Quicken 2007 Might Work On Lion, Not Right Away

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Long-time Mac users who manage their personal finances on their computers have something to fear with the release of Lion right around the corner: Quicken For Mac 2007 (and earlier) will not function on Lion as it stands right now. This is because these versions of Quicken are still running PowerPC code, while Rosetta, Apple’s transparent translation engine that allows PowerPC code to run on Intel Macs, is reportedly NOT going to be included with Mac OS 10.7.

TMO took the time today to chat with Aaron Patzer, VP/GM of Intuit’s Personal Finance Group, today about this. The executive came to Intuit at the end of 2009 when it acquired Mint.com, a company founded by Mr. Patzer.

Quicken 2007 for Mac

A Blast From The Past

Mr. Patzer explained that the PowerPC codebase for Quicken For Mac 2007 was started decades ago and has many intricacies — including its own custom-built database engine — that are very much PowerPC specific. Simply porting this code over to Intel is not possible and would require a significant amount of work. So much so that Intuit decided to focus those resources on developing an entirely new application, Quicken Essentials for Mac.

Unfortunately, Quicken Essentials’ initial release left a lot of Mac users wanting more — or less, as the case may be — and many folks simply remained with Quicken Mac 2007 despite its older codebase.

For those users, though, Quicken Essentials is still an option. It does run under Lion, will import all your old Quicken data, and may suffice. Note that it is missing two potentially critical functions: bill pay and detailed investment tracking (including its inability to track stock lots and other tax-specific activity).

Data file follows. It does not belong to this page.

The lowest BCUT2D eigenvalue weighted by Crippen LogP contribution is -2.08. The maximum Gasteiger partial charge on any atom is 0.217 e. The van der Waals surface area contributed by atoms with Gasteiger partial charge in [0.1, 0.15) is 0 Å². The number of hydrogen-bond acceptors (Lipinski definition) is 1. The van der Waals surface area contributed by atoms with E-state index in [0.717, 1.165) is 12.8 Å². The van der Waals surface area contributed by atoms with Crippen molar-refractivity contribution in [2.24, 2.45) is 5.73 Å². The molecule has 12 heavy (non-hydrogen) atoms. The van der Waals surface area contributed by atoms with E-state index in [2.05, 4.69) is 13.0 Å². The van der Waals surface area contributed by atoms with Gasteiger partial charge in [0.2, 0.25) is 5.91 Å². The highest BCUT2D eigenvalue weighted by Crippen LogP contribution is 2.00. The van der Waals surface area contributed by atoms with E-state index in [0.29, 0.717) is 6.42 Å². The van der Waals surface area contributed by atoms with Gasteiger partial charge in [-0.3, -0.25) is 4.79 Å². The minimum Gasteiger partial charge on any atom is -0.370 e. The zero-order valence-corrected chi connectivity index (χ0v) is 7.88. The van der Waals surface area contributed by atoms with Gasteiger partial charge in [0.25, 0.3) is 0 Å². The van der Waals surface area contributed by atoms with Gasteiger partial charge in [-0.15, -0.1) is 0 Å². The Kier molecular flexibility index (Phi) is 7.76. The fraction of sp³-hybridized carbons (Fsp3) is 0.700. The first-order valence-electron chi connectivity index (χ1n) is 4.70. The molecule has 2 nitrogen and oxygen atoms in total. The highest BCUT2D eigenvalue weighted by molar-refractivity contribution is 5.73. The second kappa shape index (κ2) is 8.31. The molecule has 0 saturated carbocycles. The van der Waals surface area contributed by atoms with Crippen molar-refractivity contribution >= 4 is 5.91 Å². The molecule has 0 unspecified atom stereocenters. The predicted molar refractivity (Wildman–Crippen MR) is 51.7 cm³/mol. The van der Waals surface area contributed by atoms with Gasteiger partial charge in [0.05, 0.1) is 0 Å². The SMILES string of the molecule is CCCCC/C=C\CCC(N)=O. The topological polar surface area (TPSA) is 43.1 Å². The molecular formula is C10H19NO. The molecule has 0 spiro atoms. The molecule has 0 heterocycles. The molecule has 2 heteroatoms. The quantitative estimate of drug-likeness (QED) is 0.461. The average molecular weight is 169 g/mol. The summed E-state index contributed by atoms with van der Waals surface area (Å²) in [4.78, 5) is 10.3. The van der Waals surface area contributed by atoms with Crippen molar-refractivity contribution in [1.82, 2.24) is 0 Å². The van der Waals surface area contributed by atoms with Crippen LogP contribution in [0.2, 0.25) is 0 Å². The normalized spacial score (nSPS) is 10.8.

Mr. Patzer’s original product, Mint.com, is also an option. It’s online, it’s free, and many people are quite enamored with the service. The unfortunate drawback is that it will not currently import data from Quicken, though Mr. Patzer says that’s likely coming in the next six-to-nine months.

Quicken 2007 On Lion?

Some might ask, “why not just get Apple to let us run Rosetta in Lion?” Apple likely has its own answers to this question, but the good news is that Intuit is working closely with Apple to possibly do just this. The project has been underway for the past few months, with Intuit working to possibly embed specific Rosetta libraries into Quicken For Mac 2007 to get it to run. This, too, is not a simple project and may never come to fruition. Mr. Patzer indicated we would all know that answer by the end of this summer.

What to do?

If you’re the type of user who will want to upgrade to Lion on day one — and, let’s face it, aren’t we all? — then you’ll need to either jump to Quicken Essentials (or iBank, which we gave a 5/5 rating, or Moneydance, which received 4/5), or possibly move to the Windows version of Quicken under Parallels, VMWare Fusion, or even CrossOver (the last of which does not require you to run or manage a Windows installation).

Intuit and The Apple Ecosystem

In talking to Mr. Patzer today it’s clear that he has a passion for the Mac and other Apple (i.e. iOS) products. He’s a Mac user himself, and clearly there is a team at Intuit developing for our favorite platforms. Indeed, even an iPad app for Mint.com is being worked on, and we’ll hopefully see it released in the next few months. While Intuit definitely has stumbled before, this reporter isn’t counting them out of this particular race.